After a month spent surprising and charming most of the Church and the world with his unconventional approach to the office to which he was elected, Pope Francis has made the first major move of his papacy, appointing an advisory group of cardinals from around the world, heralded by many as an affirmation of collegiality, ie, ecclesial decentralization.
The purpose of the group appears to be internal reform of the structures of corrupt clerical bureaucracy that have long been a feature of Vatican life.
Francis’ predecessors, both intellectual giants, did not appear to give much thought to the curia. Blessed John Paul had a greater mission; the details could be worked out later. He seemed, from the beginning of his papacy, intent on embarking on a great work of rousing the Church from the doldrums into which it had fallen, solely by force of will and the great attractiveness of his personality and his many gifts.
And for the most part he pulled it off.
There is a photo of John Paul, taken shortly after his election; my copy still hangs on my living room wall. It was very popular at the time, but I haven’t been able to find it online. In it the pope is seen at a three quarters’ angle. He is wearing a white chasuble and skullcap, and his hands are folded in the traditional western pointed “praying hands”position, which has always looked overly formal to me. He has a grim and determined look in his eye, like a man who has just been given a very dangerous and essential mission.
That photo has always embodied the essence of John Paul II’s papacy to me.
He was holy and he was good and he was immensely likable. But for all his inspiration and his many accomplishments ( if John Paul had only given us the Catechism he would be honored for that gift alone) it is also true that he was not much of an administrator, and time has shown that he sometimes did not possess discernment either (Fr Maciel, anyone?) And while his first two social encyclicals were solidly in line with the radicalism inherent in Catholic social doctrine, the third, Centesimus Annus, was ambivalent enough to cause much confusion (the Italian neocon ,Rocco Buttiglione, was rumored to have a hand drafting the thing). Not that it did not have many passages that reflected the pope’s basic radicalism, but the neocons had a solution to that problem; they simply edited their own version of the encyclical and omitted the offending passages.. They took it and ran.
And neocons began to infiltrate the official life of the Church, most notably -and scandalously- when Fr Robert Sirico, who has spent his unlikely clerical life attempting to reconcile Catholic teaching with the libertarian economics it has always condemned, was named to edit a summary of social doctrine for the Pontifical Council on Peace and Justice.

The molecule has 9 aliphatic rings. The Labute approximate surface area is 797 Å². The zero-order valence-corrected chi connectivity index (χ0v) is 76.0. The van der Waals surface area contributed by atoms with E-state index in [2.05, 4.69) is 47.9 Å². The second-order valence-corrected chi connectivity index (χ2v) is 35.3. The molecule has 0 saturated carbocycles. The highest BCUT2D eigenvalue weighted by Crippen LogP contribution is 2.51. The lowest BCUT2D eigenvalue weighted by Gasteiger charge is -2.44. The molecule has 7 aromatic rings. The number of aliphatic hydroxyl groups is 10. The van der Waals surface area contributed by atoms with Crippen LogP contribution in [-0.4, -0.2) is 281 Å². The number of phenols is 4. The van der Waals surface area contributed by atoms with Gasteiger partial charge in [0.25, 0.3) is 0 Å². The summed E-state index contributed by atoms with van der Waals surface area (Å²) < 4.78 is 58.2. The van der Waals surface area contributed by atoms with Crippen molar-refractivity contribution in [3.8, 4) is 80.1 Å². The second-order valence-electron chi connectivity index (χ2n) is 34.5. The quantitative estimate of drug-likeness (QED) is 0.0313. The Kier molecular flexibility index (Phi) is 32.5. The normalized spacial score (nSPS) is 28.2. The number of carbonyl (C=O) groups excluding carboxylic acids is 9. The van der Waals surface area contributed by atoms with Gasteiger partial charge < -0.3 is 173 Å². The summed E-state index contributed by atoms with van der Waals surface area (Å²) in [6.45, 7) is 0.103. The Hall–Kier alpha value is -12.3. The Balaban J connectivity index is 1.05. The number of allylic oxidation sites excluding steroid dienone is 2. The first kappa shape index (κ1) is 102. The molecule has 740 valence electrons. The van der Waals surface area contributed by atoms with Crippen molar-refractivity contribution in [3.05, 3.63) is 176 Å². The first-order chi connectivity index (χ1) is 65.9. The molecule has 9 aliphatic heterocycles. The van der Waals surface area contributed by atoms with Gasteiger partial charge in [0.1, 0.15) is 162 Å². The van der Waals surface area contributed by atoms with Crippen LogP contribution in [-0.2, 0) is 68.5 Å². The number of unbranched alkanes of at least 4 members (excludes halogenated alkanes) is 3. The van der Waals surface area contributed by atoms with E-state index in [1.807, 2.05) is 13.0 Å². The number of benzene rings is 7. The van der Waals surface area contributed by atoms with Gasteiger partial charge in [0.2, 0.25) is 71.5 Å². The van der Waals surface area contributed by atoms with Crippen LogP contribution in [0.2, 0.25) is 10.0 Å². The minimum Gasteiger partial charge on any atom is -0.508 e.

So Benedict inherited the mess.
Benedict, of course, possessed far different gifts than John Paul. Shy and retiring, a scholar,he had neither John Paul’s charisma nor his photogenic good looks. In many ways it seemed that he did not know “how to pope”. His missteps were many, and I have not been uncritical. But he did several things that were much needed:. he offered greater accessibility to the Latin Mass, he oversaw the retranslation of the vernacular liturgy, and not least, his encyclical Caritas in Veritate clarified much that John Paul had left confused, making plain once and for all the abyss separating Church teaching and free market fundamentalism.
Benedict no doubt saw that the task of reforming the curia would be daunting. I think he knew he was not up to it, temperamentally or physically. So he bowed out.
Much has been made of the differences between Francis’ simple tastes and Benedict’s propensity for the sartorial trappings of the renaissance papacy; odd, given the fact that as a young theologian he eschewed clerical dress, wearing a simple suit and tie. While some may think this criticism superficial, a sacramental Church, of all entities, ought to understand the power of the visible sign. The world today quite simply finds the remnants of the imperial papacy repugnant.
That said, one should not think of Francis’ papacy as a break with his immediate predecessors but as a fulfillment; it has been suggested that Benedict in fact made known his preference that the cardinal from Argentina be his successor, which would explain the speed of his election. And he left the new pope a 100 page dossier.
When Francis was first elected and it was immediately made clear that it was not going to be business as usual my initial reaction was wonder. If you had asked me to describe my ideal new pope I don’t think I could have done better, from his history of voluntary poverty to his choice of a name to his explanation of that name, citing the poor man of Assisi as a man of peace, a man of the poor, and a friend of creation.
The second thought was fear for him. He seemed a sheep among wolves; recent events have revealed that there is intrigue galore in the Vatican. I worried that he was in over his head, that like his namesake he would end up heartbroken, persecuted by his brethren.
But I have rethought this, in light of my extensive reading about his life.
He may be Franciscan in temperament and spirituality, but Francis is a Jesuit. He is smart and tough. His Ignatian training and his background administering first the Jesuits in Argentina and then a large archdiocese will serve him well. By all accounts he is firm and decisive. He apparently is not a man to be trifled with; while fair he is unstoppable when his mind is made up.
The “sheep among wolves” may be the wrong image.
I am thinking he is more the embodiment of Christ’s instruction that his disciples be “wise as serpents, and harmless as doves.”
He may be that rare thing, an able administrator who is also an inspiration.